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Theatre & Company draws on expert help for its production of "Ceremonies in Dark Old Men."

Little Shop of Harlem

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If your show is set in a barber shop, who do you turn to for production advice? A barber, of course. Luckily for Tony Cosby, director of Theatre & Company's "Ceremonies in Dark Old Men," he knew just the guy. Herbert "Doe" Massenburg, who has performed in previous T&C shows, is also a barber at Dave's Barber Shop at 18th and Main streets downtown. Not only will Massenburg lend his drawling baritone to the character of Blue Haven in "Old Men," he's lending the play its pivotal set piece, an authentic barber's chair. According to Cosby, a powerful energy emanates from the chair. "Even when I'm in the theater by myself, I keep getting the feeling like there is someone here with me," he says.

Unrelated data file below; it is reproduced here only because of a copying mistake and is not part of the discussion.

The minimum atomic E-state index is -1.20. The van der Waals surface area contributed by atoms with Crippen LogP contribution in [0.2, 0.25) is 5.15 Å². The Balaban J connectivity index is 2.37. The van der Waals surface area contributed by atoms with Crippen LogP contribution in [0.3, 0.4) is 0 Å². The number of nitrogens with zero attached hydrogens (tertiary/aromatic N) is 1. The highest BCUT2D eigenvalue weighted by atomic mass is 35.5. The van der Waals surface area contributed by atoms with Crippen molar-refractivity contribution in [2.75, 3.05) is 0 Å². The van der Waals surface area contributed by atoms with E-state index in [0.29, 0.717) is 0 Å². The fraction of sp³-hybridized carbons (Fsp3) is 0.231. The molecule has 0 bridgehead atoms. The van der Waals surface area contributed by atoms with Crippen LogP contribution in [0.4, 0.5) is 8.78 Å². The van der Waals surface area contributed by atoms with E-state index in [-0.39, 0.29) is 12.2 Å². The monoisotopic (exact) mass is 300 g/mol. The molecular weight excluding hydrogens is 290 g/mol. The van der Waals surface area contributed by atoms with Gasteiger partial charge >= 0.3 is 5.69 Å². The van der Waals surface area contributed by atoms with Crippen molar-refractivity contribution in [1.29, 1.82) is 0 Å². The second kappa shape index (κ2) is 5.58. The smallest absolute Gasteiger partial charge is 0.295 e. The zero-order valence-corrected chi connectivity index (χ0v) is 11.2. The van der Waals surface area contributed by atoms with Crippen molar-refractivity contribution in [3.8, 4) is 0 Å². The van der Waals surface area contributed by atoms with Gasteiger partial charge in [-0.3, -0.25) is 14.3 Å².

"Old Men" tells the story of Parker, an aging Harlem barber in the 1960s (played by Cosby), his daughter and two sons. The men in the family aren't interested in working so they sign up with Blue Haven, a local crime boss who tries to pass himself off as a civil rights advocate. They turn Parker's shop into a front for bootlegging and running a numbers racket, defying the only working member of the family, Parker's daughter, Adele (Glorine Cousins). While the show has plenty of laughs, the family's criminal activities are destined to have tragic consequences.

According to Massenburg, Richmond had its share of criminal goings-on during the '60s. "I saw barber shops that were fronts for all sorts of things," he says. "They'd be sponsoring some softball team and running liquor at night."

Even though it is set more than 30 years ago, "Old Men" still resonates today. "The show is about the ceremonies people go through when their lives haven't gone the way they wanted," Cosby says. "It's like they're singing the same song over and over."

"Ceremonies in Dark Old Men" plays at Passions, 5104 Richmond Henrico Turnpike, at 7:30 p.m. Saturdays and 4:30 p.m. Sundays through June 12. Tickets are $17. Call 329-8006 for

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